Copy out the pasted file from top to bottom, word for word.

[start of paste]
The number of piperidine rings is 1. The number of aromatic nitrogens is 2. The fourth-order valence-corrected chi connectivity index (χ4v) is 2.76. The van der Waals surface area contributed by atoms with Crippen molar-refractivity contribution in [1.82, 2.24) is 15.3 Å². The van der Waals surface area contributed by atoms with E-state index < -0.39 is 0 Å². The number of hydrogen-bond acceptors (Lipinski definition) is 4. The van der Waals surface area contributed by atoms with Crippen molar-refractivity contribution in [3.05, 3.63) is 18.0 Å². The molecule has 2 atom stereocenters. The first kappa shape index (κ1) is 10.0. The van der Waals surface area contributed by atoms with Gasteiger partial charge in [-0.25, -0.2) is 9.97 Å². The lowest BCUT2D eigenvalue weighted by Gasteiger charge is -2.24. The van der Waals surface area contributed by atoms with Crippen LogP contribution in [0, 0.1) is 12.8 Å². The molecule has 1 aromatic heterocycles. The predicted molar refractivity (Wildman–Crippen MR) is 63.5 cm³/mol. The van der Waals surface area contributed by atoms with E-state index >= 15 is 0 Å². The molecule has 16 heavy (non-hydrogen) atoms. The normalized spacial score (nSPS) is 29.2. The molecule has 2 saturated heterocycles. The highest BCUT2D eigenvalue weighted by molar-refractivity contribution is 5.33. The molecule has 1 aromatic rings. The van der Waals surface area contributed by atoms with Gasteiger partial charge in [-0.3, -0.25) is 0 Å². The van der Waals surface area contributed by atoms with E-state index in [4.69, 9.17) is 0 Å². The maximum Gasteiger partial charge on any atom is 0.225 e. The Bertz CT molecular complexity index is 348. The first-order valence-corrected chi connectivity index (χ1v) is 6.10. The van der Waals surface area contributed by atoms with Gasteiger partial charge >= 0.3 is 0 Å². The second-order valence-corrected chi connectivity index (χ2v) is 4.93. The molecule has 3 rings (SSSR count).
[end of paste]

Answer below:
The number of piperidine rings is 1. The number of aromatic nitrogens is 2. The fourth-order valence-corrected chi connectivity index (χ4v) is 2.76. The van der Waals surface area contributed by atoms with Crippen molar-refractivity contribution in [1.82, 2.24) is 15.3 Å². The van der Waals surface area contributed by atoms with E-state index < -0.39 is 0 Å². The number of hydrogen-bond acceptors (Lipinski definition) is 4. The van der Waals surface area contributed by atoms with Crippen molar-refractivity contribution in [3.05, 3.63) is 18.0 Å². The molecule has 2 atom stereocenters. The first kappa shape index (κ1) is 10.0. The van der Waals surface area contributed by atoms with Gasteiger partial charge in [-0.25, -0.2) is 9.97 Å². The lowest BCUT2D eigenvalue weighted by Gasteiger charge is -2.24. The van der Waals surface area contributed by atoms with Crippen LogP contribution in [0, 0.1) is 12.8 Å². The molecule has 1 aromatic heterocycles. The predicted molar refractivity (Wildman–Crippen MR) is 63.5 cm³/mol. The van der Waals surface area contributed by atoms with E-state index >= 15 is 0 Å². The molecule has 16 heavy (non-hydrogen) atoms. The normalized spacial score (nSPS) is 29.2. The molecule has 2 saturated heterocycles. The highest BCUT2D eigenvalue weighted by molar-refractivity contribution is 5.33. The molecule has 1 aromatic rings. The van der Waals surface area contributed by atoms with Gasteiger partial charge in [-0.3, -0.25) is 0 Å². The van der Waals surface area contributed by atoms with E-state index in [4.69, 9.17) is 0 Å². The maximum Gasteiger partial charge on any atom is 0.225 e. The Bertz CT molecular complexity index is 348. The first-order valence-corrected chi connectivity index (χ1v) is 6.10. The van der Waals surface area contributed by atoms with Gasteiger partial charge >= 0.3 is 0 Å². The second-order valence-corrected chi connectivity index (χ2v) is 4.93. The molecule has 3 rings (SSSR count).